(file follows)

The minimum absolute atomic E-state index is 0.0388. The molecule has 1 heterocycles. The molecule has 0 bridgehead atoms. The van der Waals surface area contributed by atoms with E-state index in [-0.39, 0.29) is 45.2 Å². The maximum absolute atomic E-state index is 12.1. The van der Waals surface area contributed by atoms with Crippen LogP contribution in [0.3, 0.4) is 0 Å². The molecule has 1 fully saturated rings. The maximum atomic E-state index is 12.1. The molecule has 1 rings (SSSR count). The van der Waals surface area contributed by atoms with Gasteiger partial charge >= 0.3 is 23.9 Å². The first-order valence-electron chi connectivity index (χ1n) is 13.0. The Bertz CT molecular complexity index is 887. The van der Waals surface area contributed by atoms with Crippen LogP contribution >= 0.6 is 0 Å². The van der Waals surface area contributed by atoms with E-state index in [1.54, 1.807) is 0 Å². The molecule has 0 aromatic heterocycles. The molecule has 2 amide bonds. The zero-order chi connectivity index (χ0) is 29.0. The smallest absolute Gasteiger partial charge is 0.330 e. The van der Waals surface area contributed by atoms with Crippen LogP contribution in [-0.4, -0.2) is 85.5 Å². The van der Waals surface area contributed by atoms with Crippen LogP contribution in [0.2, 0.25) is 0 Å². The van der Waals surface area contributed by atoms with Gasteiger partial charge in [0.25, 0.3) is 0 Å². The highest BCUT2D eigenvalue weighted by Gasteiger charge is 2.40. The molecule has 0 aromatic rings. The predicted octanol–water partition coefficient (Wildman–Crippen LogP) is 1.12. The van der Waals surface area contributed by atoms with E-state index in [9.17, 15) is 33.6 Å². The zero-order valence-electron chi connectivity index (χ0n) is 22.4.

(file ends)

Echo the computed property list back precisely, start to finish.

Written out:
The minimum absolute atomic E-state index is 0.0388. The molecule has 1 heterocycles. The molecule has 0 bridgehead atoms. The van der Waals surface area contributed by atoms with E-state index in [-0.39, 0.29) is 45.2 Å². The maximum absolute atomic E-state index is 12.1. The van der Waals surface area contributed by atoms with Crippen LogP contribution in [0.3, 0.4) is 0 Å². The molecule has 1 fully saturated rings. The maximum atomic E-state index is 12.1. The molecule has 1 rings (SSSR count). The van der Waals surface area contributed by atoms with Gasteiger partial charge >= 0.3 is 23.9 Å². The first-order valence-electron chi connectivity index (χ1n) is 13.0. The Bertz CT molecular complexity index is 887. The van der Waals surface area contributed by atoms with Crippen LogP contribution >= 0.6 is 0 Å². The van der Waals surface area contributed by atoms with E-state index in [1.54, 1.807) is 0 Å². The molecule has 0 aromatic heterocycles. The molecule has 2 amide bonds. The zero-order chi connectivity index (χ0) is 29.0. The smallest absolute Gasteiger partial charge is 0.330 e. The van der Waals surface area contributed by atoms with Crippen LogP contribution in [-0.4, -0.2) is 85.5 Å². The van der Waals surface area contributed by atoms with Crippen LogP contribution in [0.2, 0.25) is 0 Å². The van der Waals surface area contributed by atoms with Gasteiger partial charge in [0.25, 0.3) is 0 Å². The highest BCUT2D eigenvalue weighted by Gasteiger charge is 2.40. The molecule has 0 aromatic rings. The predicted octanol–water partition coefficient (Wildman–Crippen LogP) is 1.12. The van der Waals surface area contributed by atoms with E-state index in [9.17, 15) is 33.6 Å². The zero-order valence-electron chi connectivity index (χ0n) is 22.4.